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Equifax Board Forms Panel To Review Executives' Stock Sales After Data Breach ( 57

An anonymous reader quotes a report from Bloomberg: Equifax's board of directors has formed a special committee to review the stock sales that top executives made days after the company found out it was hacked. Directors at Equifax have retained counsel and are conducting a "thorough review" of the trades, according to a Sept. 28 letter the company's outside lawyers submitted to the top Democrat on the House Energy and Commerce Committee. The examination adds to investigations already being conducted by federal law-enforcement agencies. "Equifax takes these matters seriously," the company said in its response to questions posed by Democrats on the panel, led by Frank Pallone, from New Jersey. "The board of directors has formed a special committee," according to the letter, addressed to Pallone and obtained by Bloomberg News.

The trades, which were first reported by Bloomberg, involve Equifax CFO John Gamble, President of U.S. Information Solutions Joseph Loughran and President of Workforce Solutions Rodolfo Ploder. They unloaded shares worth almost $1.8 million just days after the company says it discovered the breach on July 29. Equifax has repeatedly said the managers didn't know of the intrusion when they sold stock.

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Equifax Board Forms Panel To Review Executives' Stock Sales After Data Breach

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  • Quis equifaciet ipsos equifaces?

  • by Vintowin ( 1476905 ) on Saturday September 30, 2017 @09:11AM (#55283045)
    After a full and exhaustive investigation we found no improprieties with the trades.
    • One never knows. This is a big enough fuck-up (regardless of illegal trading) that they may well throw those executives under the bus on this one. Those guys have already made themselves quite hated to the public, so they're pretty much the perfect scapegoat for the entire mess at this point.
      • Maybe the banjo playing board of directors should wait for the results from the FBI? I know of 3 people who are.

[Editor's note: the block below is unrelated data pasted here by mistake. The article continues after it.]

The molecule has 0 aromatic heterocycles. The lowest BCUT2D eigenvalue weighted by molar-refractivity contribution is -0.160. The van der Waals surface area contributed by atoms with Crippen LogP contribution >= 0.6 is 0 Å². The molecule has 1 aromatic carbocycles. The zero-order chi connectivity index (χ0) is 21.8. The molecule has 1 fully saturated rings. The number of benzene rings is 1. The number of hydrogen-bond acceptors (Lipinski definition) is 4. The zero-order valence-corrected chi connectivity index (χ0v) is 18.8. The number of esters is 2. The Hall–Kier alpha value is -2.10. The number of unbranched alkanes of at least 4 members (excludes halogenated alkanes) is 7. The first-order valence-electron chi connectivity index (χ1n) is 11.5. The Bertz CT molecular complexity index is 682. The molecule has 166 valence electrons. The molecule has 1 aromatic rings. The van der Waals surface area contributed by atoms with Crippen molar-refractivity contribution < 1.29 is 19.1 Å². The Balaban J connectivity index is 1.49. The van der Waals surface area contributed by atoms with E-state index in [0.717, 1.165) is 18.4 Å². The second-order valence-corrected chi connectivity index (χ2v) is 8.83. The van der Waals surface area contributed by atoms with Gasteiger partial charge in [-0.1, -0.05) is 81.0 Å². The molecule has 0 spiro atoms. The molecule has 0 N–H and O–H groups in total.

• No need. The chief fox committee determined that zero foxes sold any dead chickens during the two months following the unpublicised hen-house raid.
    • by mspohr ( 589790 )

      I'm sure the panel will absolve everyone.
      I think the people on the panel will mostly be interested in figuring out why they didn't get in on this scam.

  • by seven of five ( 578993 ) on Saturday September 30, 2017 @09:23AM (#55283083)
    Special committee my ass!
    Why have 100 SEC agents not busted down their doors and hauled off truckloads of documents?
    Is there no longer any SEC to worry about?
    • The SEC has been mostly irrelevant for at least 20 years.

    • The SEC is sometimes slow to act. But when it has a plainly illegal situation, it acts. Mostly for the PR, perhaps, but this will not go well for the Equifax execs involved.

      Proving mostly that they were incompetent at a breathtakingly broad scope. God, bad security head hire, bad management, bad response, and trying to cash out before the fan went on high speed. Almost as bad as it can get. Only when we learn they backed their security head's destruction of the careers of the whistlelblowers who knew they w

      • > The SEC is sometimes slow to act. But when it has a plainly illegal situation, it acts.

        As best I can tell, the SEC has been stripped of resources with which to investigate _anything_ in the last few decades. This lack of resources, and the enforced unwillingness to investigate complex cases or those against powerful interests, has profoundly reduced their ability to prosecute even the most blatant abuses when the fiscal or political cost of the investigation would be high.